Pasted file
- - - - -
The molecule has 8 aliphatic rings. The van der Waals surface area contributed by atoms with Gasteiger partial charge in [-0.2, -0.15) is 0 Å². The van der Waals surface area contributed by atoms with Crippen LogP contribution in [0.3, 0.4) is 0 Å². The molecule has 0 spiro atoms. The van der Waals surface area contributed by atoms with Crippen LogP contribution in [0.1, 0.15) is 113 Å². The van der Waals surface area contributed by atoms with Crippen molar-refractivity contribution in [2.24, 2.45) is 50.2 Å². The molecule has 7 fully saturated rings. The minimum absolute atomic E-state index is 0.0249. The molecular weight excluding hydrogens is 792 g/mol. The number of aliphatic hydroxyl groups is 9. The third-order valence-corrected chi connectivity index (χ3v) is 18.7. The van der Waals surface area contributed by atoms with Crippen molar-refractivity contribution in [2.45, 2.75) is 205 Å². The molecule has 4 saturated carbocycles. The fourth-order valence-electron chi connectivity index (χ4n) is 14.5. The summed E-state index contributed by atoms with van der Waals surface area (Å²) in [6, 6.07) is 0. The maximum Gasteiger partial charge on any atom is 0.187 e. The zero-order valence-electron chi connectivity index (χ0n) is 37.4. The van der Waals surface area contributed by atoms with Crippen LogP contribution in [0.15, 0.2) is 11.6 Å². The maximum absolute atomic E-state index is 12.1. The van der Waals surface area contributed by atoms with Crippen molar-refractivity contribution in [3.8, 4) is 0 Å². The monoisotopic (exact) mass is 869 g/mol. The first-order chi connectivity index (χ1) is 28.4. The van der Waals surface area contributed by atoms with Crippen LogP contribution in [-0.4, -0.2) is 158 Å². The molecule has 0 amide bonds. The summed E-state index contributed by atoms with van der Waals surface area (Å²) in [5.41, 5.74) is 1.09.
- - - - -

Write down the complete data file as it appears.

The molecule has 8 aliphatic rings. The van der Waals surface area contributed by atoms with Gasteiger partial charge in [-0.2, -0.15) is 0 Å². The van der Waals surface area contributed by atoms with Crippen LogP contribution in [0.3, 0.4) is 0 Å². The molecule has 0 spiro atoms. The van der Waals surface area contributed by atoms with Crippen LogP contribution in [0.1, 0.15) is 113 Å². The van der Waals surface area contributed by atoms with Crippen molar-refractivity contribution in [2.24, 2.45) is 50.2 Å². The molecule has 7 fully saturated rings. The minimum absolute atomic E-state index is 0.0249. The molecular weight excluding hydrogens is 792 g/mol. The number of aliphatic hydroxyl groups is 9. The third-order valence-corrected chi connectivity index (χ3v) is 18.7. The van der Waals surface area contributed by atoms with Crippen molar-refractivity contribution in [2.45, 2.75) is 205 Å². The molecule has 4 saturated carbocycles. The fourth-order valence-electron chi connectivity index (χ4n) is 14.5. The summed E-state index contributed by atoms with van der Waals surface area (Å²) in [6, 6.07) is 0. The maximum Gasteiger partial charge on any atom is 0.187 e. The zero-order valence-electron chi connectivity index (χ0n) is 37.4. The van der Waals surface area contributed by atoms with Crippen LogP contribution in [0.15, 0.2) is 11.6 Å². The maximum absolute atomic E-state index is 12.1. The van der Waals surface area contributed by atoms with Crippen molar-refractivity contribution in [3.8, 4) is 0 Å². The monoisotopic (exact) mass is 869 g/mol. The first-order chi connectivity index (χ1) is 28.4. The van der Waals surface area contributed by atoms with Crippen LogP contribution in [-0.4, -0.2) is 158 Å². The molecule has 0 amide bonds. The summed E-state index contributed by atoms with van der Waals surface area (Å²) in [5.41, 5.74) is 1.09.